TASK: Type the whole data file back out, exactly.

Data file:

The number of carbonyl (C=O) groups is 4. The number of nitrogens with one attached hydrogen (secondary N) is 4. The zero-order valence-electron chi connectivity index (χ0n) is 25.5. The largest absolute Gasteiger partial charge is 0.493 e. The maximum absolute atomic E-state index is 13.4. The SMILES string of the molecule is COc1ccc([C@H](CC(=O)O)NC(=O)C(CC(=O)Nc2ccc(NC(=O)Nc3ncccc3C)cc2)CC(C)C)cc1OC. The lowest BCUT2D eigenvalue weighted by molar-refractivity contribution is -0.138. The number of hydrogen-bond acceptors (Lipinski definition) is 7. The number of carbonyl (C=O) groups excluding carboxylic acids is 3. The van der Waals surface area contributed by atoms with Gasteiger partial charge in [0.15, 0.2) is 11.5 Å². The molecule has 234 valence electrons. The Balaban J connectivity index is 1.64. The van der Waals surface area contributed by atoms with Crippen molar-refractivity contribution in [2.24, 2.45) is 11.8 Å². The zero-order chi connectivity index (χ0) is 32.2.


The number of carbonyl (C=O) groups is 4. The number of nitrogens with one attached hydrogen (secondary N) is 4. The zero-order valence-electron chi connectivity index (χ0n) is 25.5. The largest absolute Gasteiger partial charge is 0.493 e. The maximum absolute atomic E-state index is 13.4. The SMILES string of the molecule is COc1ccc([C@H](CC(=O)O)NC(=O)C(CC(=O)Nc2ccc(NC(=O)Nc3ncccc3C)cc2)CC(C)C)cc1OC. The lowest BCUT2D eigenvalue weighted by molar-refractivity contribution is -0.138. The number of hydrogen-bond acceptors (Lipinski definition) is 7. The number of carbonyl (C=O) groups excluding carboxylic acids is 3. The van der Waals surface area contributed by atoms with Gasteiger partial charge in [0.15, 0.2) is 11.5 Å². The molecule has 234 valence electrons. The Balaban J connectivity index is 1.64. The van der Waals surface area contributed by atoms with Crippen molar-refractivity contribution in [2.24, 2.45) is 11.8 Å². The zero-order chi connectivity index (χ0) is 32.2.